Japan plans end to nuclear, but public still at risk for 18 more years
Tokyo, September 14, 2012 – Greenpeace Japan today cautiously welcomed the Japanese government’s landmark new ‘energy and environment strategy’ of zero nuclear reactors in the 2030s, but warned that 18 years is still too long to keep the country's nuclear plants online and the public's safety at threat.
Decisive action is essential and the strategy is a long-overdue recognition that nuclear power is neither needed nor wanted in Japan. It follows relentless protests by the Japanese public against nuclear energy following the Fukushima disaster.
Still, Greenpeace Japan cautioned that while the announcement was moderately ambitious, the government and energy utilities must make every effort to rapidly phase out nuclear power and deploy renewable solutions to avoid future disasters.
“The government’s strategy involves a nuclear phase-out nearly two decades later than needed, It also provides clarity for the business community that renewable power, not nuclear, is the future,” said Kazue Suzuki, Greenpeace Japan nuclear campaigner.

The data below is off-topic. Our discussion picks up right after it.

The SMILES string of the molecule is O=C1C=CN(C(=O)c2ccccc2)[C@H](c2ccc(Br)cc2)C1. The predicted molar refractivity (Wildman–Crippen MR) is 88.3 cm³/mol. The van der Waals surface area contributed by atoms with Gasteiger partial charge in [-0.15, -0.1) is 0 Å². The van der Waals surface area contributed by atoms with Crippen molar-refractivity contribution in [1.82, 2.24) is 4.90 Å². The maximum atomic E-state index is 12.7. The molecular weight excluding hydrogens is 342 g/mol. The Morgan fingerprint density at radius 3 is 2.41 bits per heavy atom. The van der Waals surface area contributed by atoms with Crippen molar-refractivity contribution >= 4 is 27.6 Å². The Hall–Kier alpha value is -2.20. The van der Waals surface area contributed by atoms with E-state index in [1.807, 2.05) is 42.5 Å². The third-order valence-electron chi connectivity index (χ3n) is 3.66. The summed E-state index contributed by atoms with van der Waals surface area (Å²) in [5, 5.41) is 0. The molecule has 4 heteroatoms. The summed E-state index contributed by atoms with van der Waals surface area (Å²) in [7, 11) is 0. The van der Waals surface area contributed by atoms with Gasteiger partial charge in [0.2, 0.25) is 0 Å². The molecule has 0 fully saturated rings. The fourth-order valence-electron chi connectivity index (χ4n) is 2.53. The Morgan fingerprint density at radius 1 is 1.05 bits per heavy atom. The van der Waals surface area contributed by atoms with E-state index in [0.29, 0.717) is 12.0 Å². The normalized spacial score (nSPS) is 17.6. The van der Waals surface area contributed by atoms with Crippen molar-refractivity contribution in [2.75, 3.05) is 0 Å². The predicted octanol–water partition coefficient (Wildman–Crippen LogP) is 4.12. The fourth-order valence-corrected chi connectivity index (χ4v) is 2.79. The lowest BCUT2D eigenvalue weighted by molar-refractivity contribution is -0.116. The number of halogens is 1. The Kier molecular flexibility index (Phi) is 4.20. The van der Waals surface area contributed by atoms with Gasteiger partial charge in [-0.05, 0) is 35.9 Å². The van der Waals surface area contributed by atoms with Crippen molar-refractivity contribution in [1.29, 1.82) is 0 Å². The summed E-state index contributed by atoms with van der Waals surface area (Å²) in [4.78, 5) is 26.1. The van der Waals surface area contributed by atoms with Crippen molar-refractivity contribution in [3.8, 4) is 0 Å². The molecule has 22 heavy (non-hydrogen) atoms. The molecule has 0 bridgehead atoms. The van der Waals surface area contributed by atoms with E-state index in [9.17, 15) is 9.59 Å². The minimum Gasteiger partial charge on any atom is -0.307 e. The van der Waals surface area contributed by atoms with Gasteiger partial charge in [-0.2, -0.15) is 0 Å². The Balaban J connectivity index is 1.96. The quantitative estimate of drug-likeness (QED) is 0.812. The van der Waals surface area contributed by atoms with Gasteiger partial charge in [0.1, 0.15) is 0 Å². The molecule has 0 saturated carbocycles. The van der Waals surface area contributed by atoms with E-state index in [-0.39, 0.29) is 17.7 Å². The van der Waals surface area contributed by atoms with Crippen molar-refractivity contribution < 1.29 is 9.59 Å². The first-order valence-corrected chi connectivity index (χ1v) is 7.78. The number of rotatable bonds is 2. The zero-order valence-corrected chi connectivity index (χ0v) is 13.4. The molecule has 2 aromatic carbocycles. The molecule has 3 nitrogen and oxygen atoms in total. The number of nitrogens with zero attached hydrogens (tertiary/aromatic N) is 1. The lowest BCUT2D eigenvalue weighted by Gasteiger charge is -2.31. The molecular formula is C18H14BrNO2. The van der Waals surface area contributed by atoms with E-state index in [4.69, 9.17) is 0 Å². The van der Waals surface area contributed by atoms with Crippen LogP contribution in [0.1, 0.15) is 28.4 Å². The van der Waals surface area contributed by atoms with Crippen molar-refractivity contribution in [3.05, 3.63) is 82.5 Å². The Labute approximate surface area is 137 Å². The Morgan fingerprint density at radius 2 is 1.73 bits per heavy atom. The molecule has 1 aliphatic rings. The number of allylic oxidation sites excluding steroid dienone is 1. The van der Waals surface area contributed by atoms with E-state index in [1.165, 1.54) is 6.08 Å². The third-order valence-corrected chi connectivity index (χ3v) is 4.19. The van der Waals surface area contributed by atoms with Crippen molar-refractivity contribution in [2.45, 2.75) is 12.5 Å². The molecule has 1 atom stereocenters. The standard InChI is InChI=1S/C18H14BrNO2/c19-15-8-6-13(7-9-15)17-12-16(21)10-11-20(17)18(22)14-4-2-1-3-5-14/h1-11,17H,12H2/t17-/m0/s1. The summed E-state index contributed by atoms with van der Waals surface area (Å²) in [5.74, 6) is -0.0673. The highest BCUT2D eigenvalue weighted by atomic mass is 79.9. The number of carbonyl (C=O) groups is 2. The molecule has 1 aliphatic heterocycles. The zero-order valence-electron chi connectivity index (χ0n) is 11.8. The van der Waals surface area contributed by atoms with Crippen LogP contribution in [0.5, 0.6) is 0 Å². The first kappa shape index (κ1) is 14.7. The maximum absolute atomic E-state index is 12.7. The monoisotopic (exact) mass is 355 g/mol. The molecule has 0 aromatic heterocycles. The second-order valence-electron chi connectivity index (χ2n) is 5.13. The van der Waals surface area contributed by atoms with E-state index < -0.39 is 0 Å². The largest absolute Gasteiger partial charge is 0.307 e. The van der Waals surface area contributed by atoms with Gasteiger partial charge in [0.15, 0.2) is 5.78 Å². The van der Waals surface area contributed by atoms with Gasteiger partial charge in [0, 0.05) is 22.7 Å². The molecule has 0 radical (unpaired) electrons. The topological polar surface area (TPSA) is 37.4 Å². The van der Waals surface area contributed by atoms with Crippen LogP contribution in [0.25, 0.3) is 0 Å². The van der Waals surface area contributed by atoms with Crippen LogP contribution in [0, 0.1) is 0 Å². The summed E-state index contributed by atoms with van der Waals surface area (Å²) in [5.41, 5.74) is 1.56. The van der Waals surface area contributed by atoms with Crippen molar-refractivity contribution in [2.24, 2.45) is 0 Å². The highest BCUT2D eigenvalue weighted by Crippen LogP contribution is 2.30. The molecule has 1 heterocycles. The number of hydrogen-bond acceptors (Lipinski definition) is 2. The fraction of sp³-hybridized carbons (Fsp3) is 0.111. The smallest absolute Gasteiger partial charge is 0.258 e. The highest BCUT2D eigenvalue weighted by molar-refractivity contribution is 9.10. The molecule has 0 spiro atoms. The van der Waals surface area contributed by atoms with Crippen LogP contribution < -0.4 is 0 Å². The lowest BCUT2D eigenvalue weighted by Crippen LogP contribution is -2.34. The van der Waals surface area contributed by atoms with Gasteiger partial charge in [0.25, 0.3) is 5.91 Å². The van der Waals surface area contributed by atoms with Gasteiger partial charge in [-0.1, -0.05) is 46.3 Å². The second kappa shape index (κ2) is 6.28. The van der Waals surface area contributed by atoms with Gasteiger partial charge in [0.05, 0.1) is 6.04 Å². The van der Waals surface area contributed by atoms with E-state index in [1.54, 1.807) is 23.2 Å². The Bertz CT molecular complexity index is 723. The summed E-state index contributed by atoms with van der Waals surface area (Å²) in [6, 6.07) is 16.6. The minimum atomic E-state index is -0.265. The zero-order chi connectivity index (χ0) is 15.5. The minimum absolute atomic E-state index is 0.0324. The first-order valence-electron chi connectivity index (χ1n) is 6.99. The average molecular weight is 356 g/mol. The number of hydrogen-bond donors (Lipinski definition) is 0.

“The government must use its new energy strategy as a starting point for a far more ambitious renewable policy, greater energy efficiency measures, and increasingly bold strides towards the sustainable green economy that will secure Japan’s future prosperity.”
Greenpeace demonstrated in its Energy [R]evolution scenario that Japan can support an economic recovery while meeting its 2020 obligations to reduce greenhouse gas emissions without restarting any of its nuclear plants taken offline after the Fukushima disaster.
The government’s Feed in Tariff (FiT) is already demonstrating strong results. On July 1, after just one month of operation, 560MW or 20% of the government’s total aim for nine-months was achieved, showing that right legislation is already kick-starting a renewable energy boom.
“For too long Japan’s leaders have ignored their people and gambled the health, safety and economic stability of every citizen on nuclear power, and as the people of Fukushima continue to suffer, so does the rest of our country,” said Suzuki. “This announcement must become law, otherwise it will be seen as nothing but lip service to buy votes before the coming election.”
“A nuclear-free future is not a choice, it’s an inevitability. This energy strategy provides Japan's first real step in eliminating nuclear risks forever, and it will send a message to other countries that it is time to end the use of this dangerous technology once and for all,” Suzuki added.
Greenpeace is an independent global campaigning organisation that acts to change attitudes and behaviour, to protect and conserve the environment, and to promote peace.